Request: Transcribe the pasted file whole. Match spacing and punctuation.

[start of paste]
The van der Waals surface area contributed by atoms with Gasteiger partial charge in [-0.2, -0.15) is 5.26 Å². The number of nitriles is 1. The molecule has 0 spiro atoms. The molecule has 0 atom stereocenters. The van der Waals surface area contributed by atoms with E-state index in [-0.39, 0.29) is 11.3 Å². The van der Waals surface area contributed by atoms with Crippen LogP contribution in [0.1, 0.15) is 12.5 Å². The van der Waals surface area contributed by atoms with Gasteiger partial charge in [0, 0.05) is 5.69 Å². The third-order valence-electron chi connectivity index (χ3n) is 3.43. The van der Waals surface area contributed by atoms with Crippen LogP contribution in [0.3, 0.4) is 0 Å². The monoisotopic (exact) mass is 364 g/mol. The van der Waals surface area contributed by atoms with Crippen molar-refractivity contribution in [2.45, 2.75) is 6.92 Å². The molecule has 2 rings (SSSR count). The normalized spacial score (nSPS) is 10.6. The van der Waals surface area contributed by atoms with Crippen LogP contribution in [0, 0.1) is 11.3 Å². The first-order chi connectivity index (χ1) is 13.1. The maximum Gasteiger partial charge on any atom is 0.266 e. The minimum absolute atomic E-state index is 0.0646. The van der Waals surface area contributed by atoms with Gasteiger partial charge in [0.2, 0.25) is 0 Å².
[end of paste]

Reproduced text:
The van der Waals surface area contributed by atoms with Gasteiger partial charge in [-0.2, -0.15) is 5.26 Å². The number of nitriles is 1. The molecule has 0 spiro atoms. The molecule has 0 atom stereocenters. The van der Waals surface area contributed by atoms with E-state index in [-0.39, 0.29) is 11.3 Å². The van der Waals surface area contributed by atoms with Crippen LogP contribution in [0.1, 0.15) is 12.5 Å². The van der Waals surface area contributed by atoms with Gasteiger partial charge in [0, 0.05) is 5.69 Å². The third-order valence-electron chi connectivity index (χ3n) is 3.43. The van der Waals surface area contributed by atoms with Crippen LogP contribution in [0.3, 0.4) is 0 Å². The monoisotopic (exact) mass is 364 g/mol. The van der Waals surface area contributed by atoms with Crippen molar-refractivity contribution in [2.45, 2.75) is 6.92 Å². The molecule has 2 rings (SSSR count). The normalized spacial score (nSPS) is 10.6. The van der Waals surface area contributed by atoms with Crippen LogP contribution in [0, 0.1) is 11.3 Å². The first-order chi connectivity index (χ1) is 13.1. The maximum Gasteiger partial charge on any atom is 0.266 e. The minimum absolute atomic E-state index is 0.0646. The van der Waals surface area contributed by atoms with Gasteiger partial charge in [0.2, 0.25) is 0 Å².